Pace of baby-making could hold clues to economy, presidential race

FILE: Nov. 2008: A voter holding a child casts a ballot in Edmond, Okla.

FILE: Nov. 2008: A voter holding a child casts a ballot in Edmond, Okla.  (AP)

Forget the polls. The gauge of success in this year's presidential election could come down to another indicator -- how many Americans are making babies.

While the pundits pore over the latest approval ratings and economic outlooks to test the mood of the nation, this often-overlooked measure of consumer confidence speaks volumes.

The fertility rate has long been linked by economists to the health of the economy. It's unclear what that rate will be come election day -- but right now, projections show confidence is down in an historic way. If the trend holds, it's another sign that President Obama will have to counter a pessimistic mood to win a second term.

"The economy is really affecting the fertility decisions for some people," said Dr. Samuel Sturgeon, president of the fertility forecasting firm Demographic Intelligence.

The U.S. fertility rate has declined steadily since reaching an all-time high in 2007. 

There were a record 4,316,233 births that year, according the Pew Research Center. But even as the U.S. population has grown, provisional data places the number of births in 2010 at slightly more than 4 million.

For a moment, amid fleeting positive economic news, it appeared the decline had halted. In January, Demographic Intelligence proclaimed the "Baby Bust" was over, and projected the total fertility rate, or births per woman, would rise from 1.93 in 2010 to 1.98 in 2012 – though still down from a high of 2.12 in 2007.

But in April, pointing to lingering effects from the recession -- "unusually high" unemployment and economic fear among young adults who might otherwise have children -- the firm projected the rate would instead fall to a 25-year low of 1.89 in 2012.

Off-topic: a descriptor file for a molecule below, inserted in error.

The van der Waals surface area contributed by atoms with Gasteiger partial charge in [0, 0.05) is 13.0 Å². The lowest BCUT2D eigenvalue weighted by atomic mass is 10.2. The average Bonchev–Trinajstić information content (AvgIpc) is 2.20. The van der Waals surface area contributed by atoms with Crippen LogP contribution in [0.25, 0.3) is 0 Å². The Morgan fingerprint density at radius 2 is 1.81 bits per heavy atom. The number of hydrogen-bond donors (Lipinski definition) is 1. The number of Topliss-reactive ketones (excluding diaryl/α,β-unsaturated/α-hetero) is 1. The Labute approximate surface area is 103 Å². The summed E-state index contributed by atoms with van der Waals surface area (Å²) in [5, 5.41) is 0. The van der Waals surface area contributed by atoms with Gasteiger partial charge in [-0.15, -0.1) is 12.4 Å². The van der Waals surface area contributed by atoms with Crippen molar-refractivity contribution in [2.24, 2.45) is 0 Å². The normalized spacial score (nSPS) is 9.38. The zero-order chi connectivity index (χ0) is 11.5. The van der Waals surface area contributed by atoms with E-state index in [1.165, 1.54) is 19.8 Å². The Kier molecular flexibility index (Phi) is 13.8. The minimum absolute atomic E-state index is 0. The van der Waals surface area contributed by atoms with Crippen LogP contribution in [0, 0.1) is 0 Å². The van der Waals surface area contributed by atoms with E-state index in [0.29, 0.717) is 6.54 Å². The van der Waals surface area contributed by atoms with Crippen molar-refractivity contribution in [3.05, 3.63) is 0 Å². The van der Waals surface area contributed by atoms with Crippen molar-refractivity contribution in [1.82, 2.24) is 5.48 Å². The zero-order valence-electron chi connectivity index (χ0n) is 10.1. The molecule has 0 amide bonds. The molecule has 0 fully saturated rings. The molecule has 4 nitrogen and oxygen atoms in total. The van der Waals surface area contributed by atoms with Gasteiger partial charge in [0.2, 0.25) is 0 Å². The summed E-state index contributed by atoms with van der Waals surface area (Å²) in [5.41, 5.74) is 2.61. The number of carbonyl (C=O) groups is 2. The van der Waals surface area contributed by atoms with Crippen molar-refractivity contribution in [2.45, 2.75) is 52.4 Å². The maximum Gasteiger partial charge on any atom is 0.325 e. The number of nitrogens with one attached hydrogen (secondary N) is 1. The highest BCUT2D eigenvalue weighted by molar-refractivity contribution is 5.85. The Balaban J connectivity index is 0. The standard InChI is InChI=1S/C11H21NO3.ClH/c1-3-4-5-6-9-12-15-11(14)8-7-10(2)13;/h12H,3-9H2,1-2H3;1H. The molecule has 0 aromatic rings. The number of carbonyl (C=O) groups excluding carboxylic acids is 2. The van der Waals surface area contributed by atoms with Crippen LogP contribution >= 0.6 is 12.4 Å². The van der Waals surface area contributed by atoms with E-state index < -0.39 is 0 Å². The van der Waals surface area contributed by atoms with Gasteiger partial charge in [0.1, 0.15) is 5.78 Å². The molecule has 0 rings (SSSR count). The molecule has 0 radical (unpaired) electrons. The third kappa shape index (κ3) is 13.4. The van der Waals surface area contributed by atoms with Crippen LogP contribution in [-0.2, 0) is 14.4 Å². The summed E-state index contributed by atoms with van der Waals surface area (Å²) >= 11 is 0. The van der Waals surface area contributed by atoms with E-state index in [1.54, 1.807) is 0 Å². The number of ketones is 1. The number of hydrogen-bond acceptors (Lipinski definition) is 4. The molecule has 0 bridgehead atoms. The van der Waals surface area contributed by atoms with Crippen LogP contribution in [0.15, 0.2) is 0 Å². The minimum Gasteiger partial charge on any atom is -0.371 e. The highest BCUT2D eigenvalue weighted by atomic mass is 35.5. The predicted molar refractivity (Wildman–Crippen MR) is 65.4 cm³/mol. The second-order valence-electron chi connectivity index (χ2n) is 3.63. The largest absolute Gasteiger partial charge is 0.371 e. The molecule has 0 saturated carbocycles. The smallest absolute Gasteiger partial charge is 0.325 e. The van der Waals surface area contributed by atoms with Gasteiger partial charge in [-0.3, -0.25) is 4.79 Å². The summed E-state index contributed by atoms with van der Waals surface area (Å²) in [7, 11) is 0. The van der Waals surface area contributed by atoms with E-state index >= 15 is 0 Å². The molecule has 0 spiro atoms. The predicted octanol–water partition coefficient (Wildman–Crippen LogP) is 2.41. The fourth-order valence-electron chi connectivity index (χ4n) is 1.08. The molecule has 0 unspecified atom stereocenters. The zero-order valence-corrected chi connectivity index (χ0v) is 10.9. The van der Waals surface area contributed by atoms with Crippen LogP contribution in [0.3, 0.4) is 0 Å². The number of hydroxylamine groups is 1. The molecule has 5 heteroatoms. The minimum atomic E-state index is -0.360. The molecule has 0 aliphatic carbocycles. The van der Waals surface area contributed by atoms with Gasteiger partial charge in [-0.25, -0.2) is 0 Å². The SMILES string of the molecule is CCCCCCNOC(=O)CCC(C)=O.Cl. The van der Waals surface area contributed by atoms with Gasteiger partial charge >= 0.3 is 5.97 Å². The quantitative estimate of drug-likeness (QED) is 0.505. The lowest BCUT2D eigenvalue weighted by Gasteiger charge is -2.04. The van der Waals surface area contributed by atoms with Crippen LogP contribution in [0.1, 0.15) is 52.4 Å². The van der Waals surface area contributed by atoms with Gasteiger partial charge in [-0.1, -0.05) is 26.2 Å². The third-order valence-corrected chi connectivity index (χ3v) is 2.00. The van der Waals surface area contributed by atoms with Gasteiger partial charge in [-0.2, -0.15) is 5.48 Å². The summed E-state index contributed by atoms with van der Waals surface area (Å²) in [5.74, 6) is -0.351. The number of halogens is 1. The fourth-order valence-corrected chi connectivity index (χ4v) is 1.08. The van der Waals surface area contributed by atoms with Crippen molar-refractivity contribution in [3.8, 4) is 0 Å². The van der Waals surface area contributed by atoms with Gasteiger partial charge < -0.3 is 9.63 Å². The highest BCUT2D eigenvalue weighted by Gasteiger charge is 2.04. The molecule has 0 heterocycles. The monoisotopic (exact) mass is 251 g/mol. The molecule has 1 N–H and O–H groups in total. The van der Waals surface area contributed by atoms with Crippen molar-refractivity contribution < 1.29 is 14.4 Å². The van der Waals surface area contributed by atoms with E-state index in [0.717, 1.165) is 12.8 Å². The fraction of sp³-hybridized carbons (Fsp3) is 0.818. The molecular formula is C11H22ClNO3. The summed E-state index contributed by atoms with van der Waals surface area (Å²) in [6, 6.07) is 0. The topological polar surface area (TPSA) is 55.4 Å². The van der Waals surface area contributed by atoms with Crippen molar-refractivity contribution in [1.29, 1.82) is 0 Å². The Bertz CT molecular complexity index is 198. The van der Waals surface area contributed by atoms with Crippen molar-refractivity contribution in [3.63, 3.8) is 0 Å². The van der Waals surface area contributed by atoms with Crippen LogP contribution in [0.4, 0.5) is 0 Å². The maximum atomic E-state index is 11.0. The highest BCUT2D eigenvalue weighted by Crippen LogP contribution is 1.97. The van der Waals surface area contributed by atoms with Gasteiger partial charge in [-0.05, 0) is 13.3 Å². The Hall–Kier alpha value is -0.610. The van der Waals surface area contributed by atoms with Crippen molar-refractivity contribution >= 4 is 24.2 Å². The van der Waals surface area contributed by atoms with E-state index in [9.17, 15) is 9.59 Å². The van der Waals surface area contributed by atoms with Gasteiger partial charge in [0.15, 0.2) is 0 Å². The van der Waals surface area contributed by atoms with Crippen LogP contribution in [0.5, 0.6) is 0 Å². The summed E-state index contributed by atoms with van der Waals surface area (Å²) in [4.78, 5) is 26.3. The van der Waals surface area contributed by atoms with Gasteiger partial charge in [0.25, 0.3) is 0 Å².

That’s a dim outlook for the current president.

Since the Reagan administration, baby boom years have tended to bode well for the party in power.

The fertility rate ticked up from 15.5 births per 1,000 people in 1983 to 15.7 in 1984, according to data from the World Bank. President Ronald Reagan was re-elected that year in a landslide over Democrat Walter Mondale. It rose again from 15.5 in 1987 to 15.9 in 1988, when then-Vice President George H.W. Bush kept the White House in Republican hands.

The rate continued to rise, to 16.2 in 1989 and 16.7 in 1990. But as the recession of the early 1990s took hold, it declined to 16.3 in 1991 and 15.9 in 1992 -- when the incumbent Bush was defeated by Democrat Bill Clinton. 

Subsequent presidential elections showed a similar connection between fertility rates and elections.

So with rates on the downswing, does that mean Mitt Romney’s a shoo-in?

Not so fast, said author Steve Sailer.

Sailer examined the white fertility rate in the 2000 and 2004 elections -- a demographic that generally is more supportive of Republicans.

"What the Republicans benefit from are white people getting married and having kids -- this is the core of Republican voters," he said. "We've seen a drop-off in fertility and drop-off in marriage. Basically, you've got a lot of younger white people living in their parent's garage. None of that bodes well for Republicans in 2012."

Notably, the most recent downturn has not been felt equally across the political spectrum, according to Dr. S. Philip Morgan, a sociology professor at the University of North Carolina. 

Morgan concluded that Republican-leaning states he studied responded more strongly to the unemployment increases of the Great Recession than Democratic states; namely, fertility rates in red states decreased at a more pronounced rate than they did in blue states.

"Why would it happen more strongly in a red state?" he said. "Because they see things more negatively."

Consider that every monthly jobs report is now greeted with two inevitable responses. Republicans crow about how many consecutive months the unemployment rate has been stuck over 8 percent, while Democrats highlight the number of consecutive months the private sector has added jobs.

"I think if the Republicans win, conservatives will feel better about the world," Morgan said. "And as a result, conservatives might be happier when they wake up in the morning, they might be willing to have another kid, and they might be willing to buy a new car."